Gearing ratio

The gearing ratio measures the percentage of capital employed that is financed by debt and long term finance. The higher the gearing, the higher the dependence on borrowings and long term financing. The lower the gearing ratio, the higher the dependence on equity financing. Traditionally, the higher the level of gearing, the higher the level of fin
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Gearing ratio

In a simple example, if a company has 100 million of total assets and 13 million of borrowings, shareholders' funds are 87 million. If the total assets grow or fall by 10% to 110million or 90million, and the borrowings remain the same at 13 million, the shareholders' funds grow to 97 million or fall to 77 million. This is an increase or decrease in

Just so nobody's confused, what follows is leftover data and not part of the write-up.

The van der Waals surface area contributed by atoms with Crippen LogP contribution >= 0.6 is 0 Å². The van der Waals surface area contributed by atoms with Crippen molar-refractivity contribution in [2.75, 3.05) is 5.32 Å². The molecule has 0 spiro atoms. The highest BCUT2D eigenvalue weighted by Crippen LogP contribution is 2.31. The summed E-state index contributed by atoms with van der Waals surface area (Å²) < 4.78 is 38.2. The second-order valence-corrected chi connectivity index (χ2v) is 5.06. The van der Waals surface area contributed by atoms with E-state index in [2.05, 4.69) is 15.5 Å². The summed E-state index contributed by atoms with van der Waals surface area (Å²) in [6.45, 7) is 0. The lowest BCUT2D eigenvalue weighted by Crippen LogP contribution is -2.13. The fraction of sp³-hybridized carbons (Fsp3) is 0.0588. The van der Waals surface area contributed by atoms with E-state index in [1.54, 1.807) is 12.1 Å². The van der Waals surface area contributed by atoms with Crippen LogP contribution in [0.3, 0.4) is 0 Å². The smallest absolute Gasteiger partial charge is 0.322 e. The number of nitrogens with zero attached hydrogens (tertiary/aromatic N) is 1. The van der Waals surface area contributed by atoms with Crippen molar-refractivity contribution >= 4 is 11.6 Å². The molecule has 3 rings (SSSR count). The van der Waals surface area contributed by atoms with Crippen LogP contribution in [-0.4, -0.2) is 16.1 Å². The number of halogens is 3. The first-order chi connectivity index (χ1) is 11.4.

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gearing ratio

Ratio of a company's permanent loan capital (preference shares and long-term loans) to its equity (o
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Gearing ratio

Source: http://www.rit.edu/~rhrsbi/GalapagosPages/SlideShow/SlidePages/Beagle.html Galapagos Islands, The Beagle ...
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Gearing Ratio

A general term describing a financial ratio that compares some form of owner's equity (or capital) to borrowed funds. Gearing is a measure of financial leverage, demonstrating the degree to which a firm's activities are funded by owner's funds versus creditor's funds.
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